New Delhi, Feb 5 (IANS) The Supreme Court on Wednesday said if there is a will and a change in mindset on the part of the government, then women officers could be allocated command posts in the Indian Army.
A bench headed by Justice D.Y. Chandrachud and comprising Justice Ajay Rastogi made this observation while hearing a petition for permanent commission for women in the Army.
Senior advocate R. Balasubramaniam, representing the Ministry of Defence, said there are no rules in the appointments, which contribute towards gender-based discrimination for promotion, appointments, etc. He also emphasised that all provisions and rules apply equally to both men and women, and any proposition of gender discrimination is misplaced.
Solicitor General Tushar Mehta told the court that women are better than men, and clarified that he did not contend that men cannot take commands from women. Justice Chandrachud said that the time has come when the Centre could implement induction of women in the Army and give them command posts. The court also observed there are two things that are required to remove any form of gender discrimination — “administrative will and change in mindset.”
The Centre has informed the apex court that “motherhood, child care, psychological limitations” are vital factors, which have a bearing on employment of women officers in the Army. Mehta argued that lower physical standards of women, composition of units that are entirely male mostly from rural backgrounds impacts commander appointments.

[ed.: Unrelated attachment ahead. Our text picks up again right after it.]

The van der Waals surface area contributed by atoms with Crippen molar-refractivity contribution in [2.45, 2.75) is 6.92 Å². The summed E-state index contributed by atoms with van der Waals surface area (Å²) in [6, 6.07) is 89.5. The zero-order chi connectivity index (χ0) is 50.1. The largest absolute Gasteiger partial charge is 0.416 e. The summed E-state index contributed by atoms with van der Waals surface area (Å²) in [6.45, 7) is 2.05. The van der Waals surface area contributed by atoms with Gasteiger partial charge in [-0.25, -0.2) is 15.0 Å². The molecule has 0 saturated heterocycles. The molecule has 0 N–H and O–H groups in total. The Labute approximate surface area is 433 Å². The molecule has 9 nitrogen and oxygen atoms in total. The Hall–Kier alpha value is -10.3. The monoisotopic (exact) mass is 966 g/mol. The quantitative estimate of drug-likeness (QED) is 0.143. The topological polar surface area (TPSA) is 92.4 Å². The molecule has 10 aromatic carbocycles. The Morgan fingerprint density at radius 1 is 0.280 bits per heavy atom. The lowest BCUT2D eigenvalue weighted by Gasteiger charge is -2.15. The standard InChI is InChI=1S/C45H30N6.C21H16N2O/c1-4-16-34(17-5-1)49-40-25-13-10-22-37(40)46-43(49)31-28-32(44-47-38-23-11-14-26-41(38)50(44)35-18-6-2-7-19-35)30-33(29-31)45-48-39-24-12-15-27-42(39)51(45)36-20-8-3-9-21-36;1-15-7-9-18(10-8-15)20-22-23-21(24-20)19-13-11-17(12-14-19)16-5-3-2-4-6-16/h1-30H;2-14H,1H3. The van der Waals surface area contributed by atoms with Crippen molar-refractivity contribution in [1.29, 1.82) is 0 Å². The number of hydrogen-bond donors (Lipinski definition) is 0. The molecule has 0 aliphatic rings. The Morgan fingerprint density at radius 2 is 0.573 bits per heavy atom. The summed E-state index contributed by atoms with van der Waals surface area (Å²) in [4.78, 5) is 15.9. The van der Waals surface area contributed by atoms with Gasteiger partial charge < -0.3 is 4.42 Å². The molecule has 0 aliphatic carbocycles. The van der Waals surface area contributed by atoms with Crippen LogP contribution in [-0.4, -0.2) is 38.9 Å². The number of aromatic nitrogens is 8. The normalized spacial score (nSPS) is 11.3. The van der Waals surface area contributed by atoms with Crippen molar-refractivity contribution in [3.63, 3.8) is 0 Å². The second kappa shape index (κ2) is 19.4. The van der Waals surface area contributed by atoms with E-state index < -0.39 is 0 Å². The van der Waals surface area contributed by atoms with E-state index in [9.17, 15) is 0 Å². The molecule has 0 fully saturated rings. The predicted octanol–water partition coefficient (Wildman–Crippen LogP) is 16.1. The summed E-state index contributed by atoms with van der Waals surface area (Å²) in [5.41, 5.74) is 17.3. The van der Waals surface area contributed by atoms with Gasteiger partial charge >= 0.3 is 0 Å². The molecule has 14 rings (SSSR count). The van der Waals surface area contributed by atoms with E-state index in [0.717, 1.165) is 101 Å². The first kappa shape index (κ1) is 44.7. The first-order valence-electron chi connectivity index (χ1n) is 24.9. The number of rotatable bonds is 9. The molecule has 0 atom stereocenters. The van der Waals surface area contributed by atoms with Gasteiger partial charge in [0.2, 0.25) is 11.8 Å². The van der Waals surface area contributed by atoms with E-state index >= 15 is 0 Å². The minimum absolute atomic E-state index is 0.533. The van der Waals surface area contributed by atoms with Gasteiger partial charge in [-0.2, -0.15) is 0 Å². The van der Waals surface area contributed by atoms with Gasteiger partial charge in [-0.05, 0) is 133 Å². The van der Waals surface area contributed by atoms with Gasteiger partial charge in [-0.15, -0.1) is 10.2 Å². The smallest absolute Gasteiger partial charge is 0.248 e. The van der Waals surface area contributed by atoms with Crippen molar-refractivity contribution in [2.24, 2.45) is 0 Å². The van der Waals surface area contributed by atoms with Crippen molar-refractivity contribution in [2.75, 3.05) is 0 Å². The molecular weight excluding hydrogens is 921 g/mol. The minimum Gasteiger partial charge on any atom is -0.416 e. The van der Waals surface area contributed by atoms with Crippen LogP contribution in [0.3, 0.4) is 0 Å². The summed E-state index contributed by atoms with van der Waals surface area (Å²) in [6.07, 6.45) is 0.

Justice Chandrachud replied that a combat role comprises only a fraction of the role in the military where women have not been inducted, if it were to be assumed they were not fit for this role. Mehta replied different physical standards were a reality in a combat situation, and also there is a danger if women were taken as prisoners of war.
However, the apex court insisted if the government were to change its mindset then women officers could be “given command posts in the Army as there are many other services in addition to combat operations where women could be accommodated”.
The court observed that it will consider applications of all women officers, who are in service and who aren’t, and the ones who are will be governed through the judgement. The court denied passing separate orders.
The petitioners, represented by senior advocates Meenakshi Lekhi and Aishwarya Bhati, argued the discrimination has been prevalent from the beginning. They insisted that Short Service Commission (SSC) was introduced in 2006 and women had an option, if they wanted to be governed by the old policy.
The petitioners’ counsel said there is a significant difference in the training for the SSC, which is 11 months, and the Indian Military Academy which is 18 months’ training. The latter has permanent entry. Those who transition from SSC to permanent commission do not get to surpass those who have passed IMA.
The court has reserved the order and asked all parties concerned to submit all notes and submissions by Friday, and also said that similar petitions pertaining to the Air Force and the Navy will be taken up next week.